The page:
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A question from Gaza: Am I not human enough?

The difference between you and me: I stood up and fought for my lost land and for everything that is dear to me.

Last updated: 03 Aug 2014 15:14
Maisam Abumorr

Maisam Abumorr is a graduate of English Literature, a current student of Translation (high diploma) and Political Science and Media (BA) in the Islamic University of Gaza, a blogger and a body language trainer.
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'I still have not figured out what crime I have committed to endure this kind of wretchedness,' writes Abumorr [AP]

I remember when I attended a three-day workshop on international law and human rights by the ICRC in Gaza, one of the attendees asked the trainer: "What do I do to be qualified to obtain those human rights?" The trainer replied without much thought: "Nothing. You should be a human, that's all".

The question now is, what am I supposed to do/be to be qualified as a human? As far as I can tell, I live like normal humans do. I love, I hate, I cry, I laugh, I make mistakes, I learn, I dream, I hurt, I get hurt, I love pizza, I watched Titanic 6 times, I have a crush on Bradly Cooper, I get sick, I sometimes tell lame jokes to which only I laugh and last time I checked myself in the mirror I very much looked human.

The only difference is that an occupying nation came from nowhere to claim exclusive ownership of my land on which an endless chain of my ancestors lived, and they started to ethnically cleanse my people.

My only sin is that I stood up and fought for my lost land and for everything that is dear to me.

The world accused me of terrorism just because I refused to be killed like an animal. But, even an animal will fight for its life.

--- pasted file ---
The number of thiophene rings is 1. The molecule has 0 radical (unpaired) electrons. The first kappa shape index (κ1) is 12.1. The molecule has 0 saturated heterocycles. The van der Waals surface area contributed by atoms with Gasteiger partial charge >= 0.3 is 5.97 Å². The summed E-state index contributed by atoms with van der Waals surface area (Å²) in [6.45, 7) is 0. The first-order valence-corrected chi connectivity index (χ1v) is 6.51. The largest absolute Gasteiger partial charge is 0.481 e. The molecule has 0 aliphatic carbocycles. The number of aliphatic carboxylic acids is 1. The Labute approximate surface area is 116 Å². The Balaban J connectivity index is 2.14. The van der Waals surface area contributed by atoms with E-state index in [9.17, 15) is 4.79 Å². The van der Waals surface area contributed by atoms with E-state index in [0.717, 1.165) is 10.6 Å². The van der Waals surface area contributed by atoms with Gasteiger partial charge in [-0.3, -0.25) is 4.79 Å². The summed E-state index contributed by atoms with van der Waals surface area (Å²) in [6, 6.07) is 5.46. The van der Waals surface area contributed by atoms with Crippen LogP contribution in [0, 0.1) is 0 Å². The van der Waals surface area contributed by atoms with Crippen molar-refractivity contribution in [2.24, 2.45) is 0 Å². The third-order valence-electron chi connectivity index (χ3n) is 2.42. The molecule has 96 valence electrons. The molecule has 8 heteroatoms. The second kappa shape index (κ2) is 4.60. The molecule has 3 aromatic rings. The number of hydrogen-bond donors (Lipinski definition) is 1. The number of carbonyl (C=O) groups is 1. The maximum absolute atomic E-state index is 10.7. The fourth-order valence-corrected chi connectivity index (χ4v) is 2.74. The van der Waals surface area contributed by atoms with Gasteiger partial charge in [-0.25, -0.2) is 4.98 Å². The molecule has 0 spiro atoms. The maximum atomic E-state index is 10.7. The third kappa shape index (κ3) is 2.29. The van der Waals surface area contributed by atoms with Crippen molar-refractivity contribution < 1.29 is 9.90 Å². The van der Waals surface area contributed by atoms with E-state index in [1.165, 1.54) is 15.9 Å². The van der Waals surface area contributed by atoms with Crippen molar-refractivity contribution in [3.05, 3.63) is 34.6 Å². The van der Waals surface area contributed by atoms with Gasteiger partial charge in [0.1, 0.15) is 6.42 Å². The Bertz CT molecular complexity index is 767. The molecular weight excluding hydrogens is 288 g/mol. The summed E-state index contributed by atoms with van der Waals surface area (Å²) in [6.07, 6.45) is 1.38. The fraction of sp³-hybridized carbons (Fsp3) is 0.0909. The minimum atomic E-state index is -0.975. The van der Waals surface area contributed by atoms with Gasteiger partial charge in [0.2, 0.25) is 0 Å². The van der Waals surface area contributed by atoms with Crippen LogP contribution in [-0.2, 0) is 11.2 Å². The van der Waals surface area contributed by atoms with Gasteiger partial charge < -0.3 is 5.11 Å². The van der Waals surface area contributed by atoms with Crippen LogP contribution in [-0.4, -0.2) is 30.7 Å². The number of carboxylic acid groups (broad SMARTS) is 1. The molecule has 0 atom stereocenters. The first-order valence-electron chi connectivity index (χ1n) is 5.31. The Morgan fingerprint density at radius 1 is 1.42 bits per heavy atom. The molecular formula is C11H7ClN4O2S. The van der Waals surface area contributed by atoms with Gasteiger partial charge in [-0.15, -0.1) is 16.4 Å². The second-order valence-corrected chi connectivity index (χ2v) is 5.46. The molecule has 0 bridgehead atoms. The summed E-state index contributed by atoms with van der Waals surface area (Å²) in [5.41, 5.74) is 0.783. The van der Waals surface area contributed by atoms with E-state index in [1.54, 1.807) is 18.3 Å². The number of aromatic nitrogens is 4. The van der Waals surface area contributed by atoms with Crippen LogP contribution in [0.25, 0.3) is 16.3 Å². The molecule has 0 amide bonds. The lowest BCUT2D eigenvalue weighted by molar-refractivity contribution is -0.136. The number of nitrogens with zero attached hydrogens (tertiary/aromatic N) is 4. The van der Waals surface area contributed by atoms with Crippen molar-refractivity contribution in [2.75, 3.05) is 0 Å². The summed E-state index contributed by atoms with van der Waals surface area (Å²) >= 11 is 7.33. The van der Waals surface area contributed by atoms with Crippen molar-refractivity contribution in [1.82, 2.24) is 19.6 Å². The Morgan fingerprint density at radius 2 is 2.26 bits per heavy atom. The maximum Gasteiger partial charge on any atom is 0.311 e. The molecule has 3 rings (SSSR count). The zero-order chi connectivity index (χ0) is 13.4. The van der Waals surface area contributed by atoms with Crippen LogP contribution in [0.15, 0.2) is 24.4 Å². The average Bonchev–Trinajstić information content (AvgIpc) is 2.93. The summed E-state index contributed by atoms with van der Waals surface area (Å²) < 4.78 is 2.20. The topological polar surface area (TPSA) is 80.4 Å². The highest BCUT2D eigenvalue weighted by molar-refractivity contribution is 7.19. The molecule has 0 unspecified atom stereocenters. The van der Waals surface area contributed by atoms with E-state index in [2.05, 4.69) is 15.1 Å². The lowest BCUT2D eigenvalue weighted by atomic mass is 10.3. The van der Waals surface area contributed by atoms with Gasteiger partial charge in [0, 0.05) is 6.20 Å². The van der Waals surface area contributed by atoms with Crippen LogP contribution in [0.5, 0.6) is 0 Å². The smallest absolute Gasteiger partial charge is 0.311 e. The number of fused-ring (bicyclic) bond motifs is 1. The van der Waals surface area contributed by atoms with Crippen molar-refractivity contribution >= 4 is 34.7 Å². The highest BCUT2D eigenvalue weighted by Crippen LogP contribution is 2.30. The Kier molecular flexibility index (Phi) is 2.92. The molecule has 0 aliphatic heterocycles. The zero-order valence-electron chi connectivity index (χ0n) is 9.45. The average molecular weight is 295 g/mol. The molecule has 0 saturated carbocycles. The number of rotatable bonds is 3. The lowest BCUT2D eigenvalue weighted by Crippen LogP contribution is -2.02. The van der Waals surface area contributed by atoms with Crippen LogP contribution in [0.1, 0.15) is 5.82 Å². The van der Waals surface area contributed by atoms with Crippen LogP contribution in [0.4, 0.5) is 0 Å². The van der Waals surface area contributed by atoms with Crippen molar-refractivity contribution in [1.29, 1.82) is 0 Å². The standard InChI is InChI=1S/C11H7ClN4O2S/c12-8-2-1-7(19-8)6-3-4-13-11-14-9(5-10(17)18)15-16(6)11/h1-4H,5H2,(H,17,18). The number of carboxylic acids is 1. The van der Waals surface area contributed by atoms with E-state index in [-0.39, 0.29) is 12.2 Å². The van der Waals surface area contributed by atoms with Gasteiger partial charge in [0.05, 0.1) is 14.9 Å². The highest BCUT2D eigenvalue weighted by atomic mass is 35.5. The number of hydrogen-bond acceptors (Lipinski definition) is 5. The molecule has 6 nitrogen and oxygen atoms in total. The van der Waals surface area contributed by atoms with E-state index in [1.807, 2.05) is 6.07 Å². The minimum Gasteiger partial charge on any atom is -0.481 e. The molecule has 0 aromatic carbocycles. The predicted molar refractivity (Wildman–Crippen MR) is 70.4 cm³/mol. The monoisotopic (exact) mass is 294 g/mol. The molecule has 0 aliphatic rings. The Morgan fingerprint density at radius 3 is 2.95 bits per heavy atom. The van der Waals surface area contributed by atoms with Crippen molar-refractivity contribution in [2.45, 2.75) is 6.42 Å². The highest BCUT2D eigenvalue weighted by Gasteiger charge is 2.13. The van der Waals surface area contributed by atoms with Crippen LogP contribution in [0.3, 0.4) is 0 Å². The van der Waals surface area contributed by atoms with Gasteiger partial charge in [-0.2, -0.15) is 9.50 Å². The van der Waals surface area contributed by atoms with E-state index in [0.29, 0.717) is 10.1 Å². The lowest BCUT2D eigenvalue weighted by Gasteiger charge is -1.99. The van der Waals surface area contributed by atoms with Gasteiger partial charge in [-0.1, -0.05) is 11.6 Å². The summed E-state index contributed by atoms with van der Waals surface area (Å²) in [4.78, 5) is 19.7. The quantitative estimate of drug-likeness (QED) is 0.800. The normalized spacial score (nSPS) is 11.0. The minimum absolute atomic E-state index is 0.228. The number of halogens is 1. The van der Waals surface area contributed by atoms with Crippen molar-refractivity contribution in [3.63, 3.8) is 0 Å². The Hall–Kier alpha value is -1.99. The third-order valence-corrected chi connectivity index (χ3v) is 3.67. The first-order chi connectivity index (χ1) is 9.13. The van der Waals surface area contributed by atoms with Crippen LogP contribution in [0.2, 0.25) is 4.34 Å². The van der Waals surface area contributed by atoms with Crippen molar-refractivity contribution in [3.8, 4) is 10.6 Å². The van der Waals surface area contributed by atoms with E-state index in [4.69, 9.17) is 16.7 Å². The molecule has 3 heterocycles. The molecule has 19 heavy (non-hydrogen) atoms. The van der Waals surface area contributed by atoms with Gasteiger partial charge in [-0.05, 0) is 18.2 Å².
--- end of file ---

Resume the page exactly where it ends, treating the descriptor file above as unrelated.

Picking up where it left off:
I obeyed the US and went to elections; I voted for a party which met my expectations. But then I was punished for practicing the very democracy they taught me. I didn't realize that the modern definition of democracy is to elect a party approved by the US, not a party that the majority of voters want.

As a result, I was put under severe blockade and was subject to systematic starvation, locked in a tiny patch of land isolated from the rest of the world for years.

I finished my university degree in that period, studying for my finals by candle light and writing entire research papers by hand. I often spent the long school days without having enough money to buy food because my father, an engineer, had nothing to build with.

Within four strenuous years I graduated with big dreams. Unfortunately, they were bigger than my reality.

I remained jobless despite the huge potential I have.

I stood up and fought for what I perceived as my basic rights but what the whole world calls terrorism. My Gaza that has been exhausted by poverty and isolation was also subject to three deadly wars within less than a decade by the Israeli occupation whose forces are armed to the teeth with weapons of mass destruction, paid for by US tax payers.

And the world again blames me for fighting back with my very humble and often-laughed-at, hand-made weapons.

Tens of my people are being killed on a daily basis and I'm watching my childhood and youth wasted in pain and utter misery and the world is still labeling me a terrorist.

I am a terrorist because I fight for my basic rights which everyone else is taking for granted without shedding a single drop of blood and without being dehumanised.

Shujayea: Massacre at Dawn

Twenty-seven days of my short life were robbed from what are supposed to be the most beautiful years of my life. I spent them watching my loved ones getting killed because they were not human enough in the eyes of the world and I will spend many more years recovering from the war trauma instead of building my career.

If I don't survive this war, I would like the world to know that I have never seen a rocket nor stored any in my house.

Rest assured that I was not used as a human shield!

As I am writing this article, my mother told my father that we are out of cooking gas, knowing that we have been out of water and power for days now.

I still have not figured out what crime I have committed to endure this kind of wretchedness. I wonder what being human feels like.

Maisam Abumorr is a graduate of English Literature, a current student of Translation (high diploma) and Political Science and Media (BA) in the Islamic University of Gaza, a blogger and a body language trainer.   

Follow her on Twitter: @MaysamMorr

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The views expressed in this article are the author's own and do not necessarily reflect Al Jazeera's editorial policy.

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